In the video, soldiers struggled through a forced march, obstacle courses, the mud and the canned rations. Students who thought 45 minutes of homework an almost insurmountable challenge watched with excitement and hope that they too would become Marines. Most of all, my students were captivated by the "documentary's" conclusion: the graduation ceremony. The now crying recruits who survived basic training are welcomed into the Marine family. My students were hooked. They grabbed bumper stickers, posters, pencils, and registration forms.
When we finally made it back to the classroom, I drew a diagram on the board with "What They Advertised" and "What They Didn't" heading two columns. The students, not yet seeing my ploy, rattled off all the great things the Marines and the other Armed Forces advertised: jumping out of airplanes, traveling around the world, learning about guns and other "cool things," money for education, friendships, and service to country.
Then we brainstormed what they didn't advertise, and I asked what recruits were being trained for. Students then talked about war, killing, and the possibility of being killed. I asked what would happen if a soldier did not believe in the war or if the war was against the country one was born in. From this students spoke of their identity, many proudly proclaiming to be Mexican or Colombian.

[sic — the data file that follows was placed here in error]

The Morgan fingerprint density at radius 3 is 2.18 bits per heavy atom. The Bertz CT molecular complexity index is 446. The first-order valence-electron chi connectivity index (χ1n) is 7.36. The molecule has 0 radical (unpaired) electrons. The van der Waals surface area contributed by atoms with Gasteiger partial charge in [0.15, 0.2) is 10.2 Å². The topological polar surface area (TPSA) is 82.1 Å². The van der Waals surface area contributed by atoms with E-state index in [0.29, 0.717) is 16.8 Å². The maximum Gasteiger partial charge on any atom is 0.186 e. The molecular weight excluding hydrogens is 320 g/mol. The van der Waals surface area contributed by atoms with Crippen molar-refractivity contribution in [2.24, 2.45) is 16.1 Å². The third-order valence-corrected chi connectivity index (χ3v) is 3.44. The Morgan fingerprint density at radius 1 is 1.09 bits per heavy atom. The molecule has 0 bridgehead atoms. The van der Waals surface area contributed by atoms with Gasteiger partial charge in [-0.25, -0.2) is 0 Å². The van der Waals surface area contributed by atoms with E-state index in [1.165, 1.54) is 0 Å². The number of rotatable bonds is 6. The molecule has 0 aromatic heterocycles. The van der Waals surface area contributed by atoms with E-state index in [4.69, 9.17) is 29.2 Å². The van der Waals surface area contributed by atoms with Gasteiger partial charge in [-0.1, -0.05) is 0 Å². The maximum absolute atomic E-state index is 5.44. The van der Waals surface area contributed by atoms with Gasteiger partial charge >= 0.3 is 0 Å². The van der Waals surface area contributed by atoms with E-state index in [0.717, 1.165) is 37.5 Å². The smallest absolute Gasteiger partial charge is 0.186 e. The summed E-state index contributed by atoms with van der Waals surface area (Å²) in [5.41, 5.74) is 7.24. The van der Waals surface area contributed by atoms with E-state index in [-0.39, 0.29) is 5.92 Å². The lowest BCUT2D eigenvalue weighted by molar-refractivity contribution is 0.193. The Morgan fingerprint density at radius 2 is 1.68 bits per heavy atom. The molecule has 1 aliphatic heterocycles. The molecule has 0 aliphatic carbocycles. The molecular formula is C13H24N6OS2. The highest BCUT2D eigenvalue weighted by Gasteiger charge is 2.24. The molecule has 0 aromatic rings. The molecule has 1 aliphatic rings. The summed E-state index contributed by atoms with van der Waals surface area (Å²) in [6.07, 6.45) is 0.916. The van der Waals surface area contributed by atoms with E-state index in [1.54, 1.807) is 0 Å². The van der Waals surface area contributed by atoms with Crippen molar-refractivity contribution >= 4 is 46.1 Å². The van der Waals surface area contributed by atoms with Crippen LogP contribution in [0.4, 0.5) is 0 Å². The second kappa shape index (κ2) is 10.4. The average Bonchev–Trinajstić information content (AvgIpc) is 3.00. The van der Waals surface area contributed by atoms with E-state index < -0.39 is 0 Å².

Students were not pleased to realize that they might die or have to fight against Colombian guerrillas or in Mexico or Cambodia. These were my students' "home countries." In trying to achieve the advertised and escape the liabilities, José suggested simply deserting if a war should break out. This was met with approval since commitment to the U.S. government was undermined by connections to other countries and because their desire for military service was not to "defend freedom" but rather to have the advertised experiences.
While both boys and girls were initially excited about the military, as the conversation began to focus on violence a few gender differences appeared. After a couple boys expressed excitement for shooting, Yasmin rose to her feet to talk about the seriousness of violence and death. Sara added that the whole point of the military was violence and that students were taking the military much too lightly.